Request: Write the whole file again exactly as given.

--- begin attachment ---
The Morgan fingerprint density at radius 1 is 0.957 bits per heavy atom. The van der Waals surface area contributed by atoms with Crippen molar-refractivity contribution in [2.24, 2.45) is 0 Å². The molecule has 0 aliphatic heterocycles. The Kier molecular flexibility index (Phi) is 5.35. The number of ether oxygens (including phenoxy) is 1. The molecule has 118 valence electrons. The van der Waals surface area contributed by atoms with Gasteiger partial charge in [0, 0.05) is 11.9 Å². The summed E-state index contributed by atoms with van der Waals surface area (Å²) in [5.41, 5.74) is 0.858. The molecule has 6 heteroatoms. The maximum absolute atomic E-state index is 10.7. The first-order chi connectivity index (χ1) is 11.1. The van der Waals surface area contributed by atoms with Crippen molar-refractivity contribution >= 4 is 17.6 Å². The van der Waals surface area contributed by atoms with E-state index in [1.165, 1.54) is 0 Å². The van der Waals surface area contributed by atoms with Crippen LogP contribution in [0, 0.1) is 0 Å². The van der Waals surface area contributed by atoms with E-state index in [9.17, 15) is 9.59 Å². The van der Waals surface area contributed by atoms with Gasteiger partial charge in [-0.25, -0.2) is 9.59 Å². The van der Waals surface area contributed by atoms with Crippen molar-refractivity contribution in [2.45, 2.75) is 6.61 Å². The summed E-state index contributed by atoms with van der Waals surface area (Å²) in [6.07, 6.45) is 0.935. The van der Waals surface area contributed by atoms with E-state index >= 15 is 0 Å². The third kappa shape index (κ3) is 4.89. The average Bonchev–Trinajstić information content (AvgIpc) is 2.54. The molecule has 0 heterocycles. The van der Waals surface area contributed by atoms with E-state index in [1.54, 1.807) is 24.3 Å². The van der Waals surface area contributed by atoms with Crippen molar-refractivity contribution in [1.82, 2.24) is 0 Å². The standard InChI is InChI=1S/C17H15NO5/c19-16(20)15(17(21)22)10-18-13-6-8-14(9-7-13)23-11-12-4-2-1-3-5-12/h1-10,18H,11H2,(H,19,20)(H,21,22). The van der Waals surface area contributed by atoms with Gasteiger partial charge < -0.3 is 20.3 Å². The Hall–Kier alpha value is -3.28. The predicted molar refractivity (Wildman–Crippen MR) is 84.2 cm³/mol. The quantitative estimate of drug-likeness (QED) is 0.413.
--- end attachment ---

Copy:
The Morgan fingerprint density at radius 1 is 0.957 bits per heavy atom. The van der Waals surface area contributed by atoms with Crippen molar-refractivity contribution in [2.24, 2.45) is 0 Å². The molecule has 0 aliphatic heterocycles. The Kier molecular flexibility index (Phi) is 5.35. The number of ether oxygens (including phenoxy) is 1. The molecule has 118 valence electrons. The van der Waals surface area contributed by atoms with Gasteiger partial charge in [0, 0.05) is 11.9 Å². The summed E-state index contributed by atoms with van der Waals surface area (Å²) in [5.41, 5.74) is 0.858. The molecule has 6 heteroatoms. The maximum absolute atomic E-state index is 10.7. The first-order chi connectivity index (χ1) is 11.1. The van der Waals surface area contributed by atoms with Crippen molar-refractivity contribution >= 4 is 17.6 Å². The van der Waals surface area contributed by atoms with E-state index in [1.165, 1.54) is 0 Å². The van der Waals surface area contributed by atoms with Crippen LogP contribution in [0, 0.1) is 0 Å². The van der Waals surface area contributed by atoms with E-state index in [9.17, 15) is 9.59 Å². The van der Waals surface area contributed by atoms with Gasteiger partial charge in [-0.25, -0.2) is 9.59 Å². The van der Waals surface area contributed by atoms with Crippen molar-refractivity contribution in [2.45, 2.75) is 6.61 Å². The summed E-state index contributed by atoms with van der Waals surface area (Å²) in [6.07, 6.45) is 0.935. The van der Waals surface area contributed by atoms with E-state index >= 15 is 0 Å². The third kappa shape index (κ3) is 4.89. The average Bonchev–Trinajstić information content (AvgIpc) is 2.54. The molecule has 0 heterocycles. The van der Waals surface area contributed by atoms with E-state index in [1.54, 1.807) is 24.3 Å². The van der Waals surface area contributed by atoms with Crippen molar-refractivity contribution in [1.82, 2.24) is 0 Å². The standard InChI is InChI=1S/C17H15NO5/c19-16(20)15(17(21)22)10-18-13-6-8-14(9-7-13)23-11-12-4-2-1-3-5-12/h1-10,18H,11H2,(H,19,20)(H,21,22). The van der Waals surface area contributed by atoms with Gasteiger partial charge < -0.3 is 20.3 Å². The Hall–Kier alpha value is -3.28. The predicted molar refractivity (Wildman–Crippen MR) is 84.2 cm³/mol. The quantitative estimate of drug-likeness (QED) is 0.413.